Wednesday Bullets

By Henry Abbott

  • Magic Johnson vs. the credit crisis.

  • The Chicago Bulls vs. the 1980s' last shreds of musical dignity.

  • How not to guard Brandon Jennings, in still-frames of Monta Ellis and Mikki Moore. Operative quote: "This is wrong." And, in the wake of that whipper-snapper Jennings' arrival, the suggestion that Michael Redd may no longer be a necessary Buck.

  • Derek Fisher, president of the players' union, says he thinks players understand the economic realities of today, and will work to avoid a lockout.

  • It's a no-brainer that Gilbert Arenas has the potential to be a Twitter machine. The Gilbert Arenas-on-Twitter dossier.

  • Chauncey Billups' agent would like you to watch this video. Chris Bosh's agent would like to destroy that video, especially for the key play (via John Schuhmann on Twitter).

  • Acknowledge that the Thunder are good. Sure they lost to the Clippers on Sunday. But before that they won in San Antonio fair and square, and then last night they won in Miami, a team that had been 7-2. Royce Young of Daily Thunder: "I’d say everybody gets a game ball, but once again, Thabo Sefolosha was the stud of the evening. Miami relies on mainly one guy to provide their scoring. And that one guy was held to 22 points on 6-19 shooting and turned it over six times. Thabo on the other hands had just two points, but grabbed nine boards, dished out four assists and had four steals. He’s a wrecking crew." Also worth noting is that this game was a little chippy. UPDATE: John Hollinger (Insider) on Sefolosha: "He's already harassed Kobe Bryant (9-of-22, seven turnovers), Brandon Roy (5-of-17) and Kevin Martin (5-of-19) into rough nights, helping explain why the Thunder rank a healthy fifth in defensive efficiency. It also explains why the Thunder were so willing to ink their long-armed Swiss stopper rather than let him test restricted free agency in the summer of 2010."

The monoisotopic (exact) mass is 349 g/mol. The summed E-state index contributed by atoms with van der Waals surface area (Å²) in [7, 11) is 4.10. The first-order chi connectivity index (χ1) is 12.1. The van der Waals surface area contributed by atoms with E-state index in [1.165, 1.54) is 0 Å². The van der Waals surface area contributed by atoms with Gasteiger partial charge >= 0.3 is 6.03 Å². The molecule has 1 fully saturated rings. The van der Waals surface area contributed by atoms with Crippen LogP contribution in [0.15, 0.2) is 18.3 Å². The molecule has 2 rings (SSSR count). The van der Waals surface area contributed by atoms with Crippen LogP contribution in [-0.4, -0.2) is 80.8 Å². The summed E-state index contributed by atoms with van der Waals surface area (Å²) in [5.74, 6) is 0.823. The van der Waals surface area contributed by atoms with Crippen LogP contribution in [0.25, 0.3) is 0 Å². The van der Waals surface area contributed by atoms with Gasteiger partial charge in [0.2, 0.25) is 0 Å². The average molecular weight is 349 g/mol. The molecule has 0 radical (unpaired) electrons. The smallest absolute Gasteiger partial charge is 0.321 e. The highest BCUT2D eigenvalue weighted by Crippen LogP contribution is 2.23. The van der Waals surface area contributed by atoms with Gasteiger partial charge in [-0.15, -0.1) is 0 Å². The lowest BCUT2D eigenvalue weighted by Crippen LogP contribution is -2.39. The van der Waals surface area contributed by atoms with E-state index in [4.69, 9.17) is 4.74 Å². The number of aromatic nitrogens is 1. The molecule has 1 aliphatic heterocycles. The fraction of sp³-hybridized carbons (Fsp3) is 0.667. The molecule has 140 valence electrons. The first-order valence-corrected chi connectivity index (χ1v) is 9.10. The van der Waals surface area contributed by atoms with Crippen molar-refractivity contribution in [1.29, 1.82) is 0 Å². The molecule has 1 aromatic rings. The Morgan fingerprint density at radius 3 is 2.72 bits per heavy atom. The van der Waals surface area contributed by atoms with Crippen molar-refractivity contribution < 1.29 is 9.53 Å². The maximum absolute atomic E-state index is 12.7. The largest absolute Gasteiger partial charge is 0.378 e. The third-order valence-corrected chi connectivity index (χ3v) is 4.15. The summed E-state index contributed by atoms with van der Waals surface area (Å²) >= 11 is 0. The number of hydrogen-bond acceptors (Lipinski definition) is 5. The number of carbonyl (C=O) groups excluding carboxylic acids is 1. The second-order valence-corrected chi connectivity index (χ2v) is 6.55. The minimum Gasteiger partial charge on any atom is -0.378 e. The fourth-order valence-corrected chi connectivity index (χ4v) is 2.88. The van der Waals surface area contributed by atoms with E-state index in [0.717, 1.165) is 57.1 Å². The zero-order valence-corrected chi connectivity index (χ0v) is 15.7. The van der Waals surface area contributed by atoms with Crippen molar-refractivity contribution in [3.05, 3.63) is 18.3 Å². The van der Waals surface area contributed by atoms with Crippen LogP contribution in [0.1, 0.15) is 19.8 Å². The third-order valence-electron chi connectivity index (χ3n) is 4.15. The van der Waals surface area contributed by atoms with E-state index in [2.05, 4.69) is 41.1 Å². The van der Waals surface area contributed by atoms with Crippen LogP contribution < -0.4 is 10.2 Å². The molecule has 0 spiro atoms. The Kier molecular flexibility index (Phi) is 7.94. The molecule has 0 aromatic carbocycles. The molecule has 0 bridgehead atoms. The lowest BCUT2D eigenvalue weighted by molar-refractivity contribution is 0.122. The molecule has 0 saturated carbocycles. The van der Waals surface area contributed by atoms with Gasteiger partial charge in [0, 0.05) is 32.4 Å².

• Hoping for less Devin Brown and more Darren Collison in New Orleans.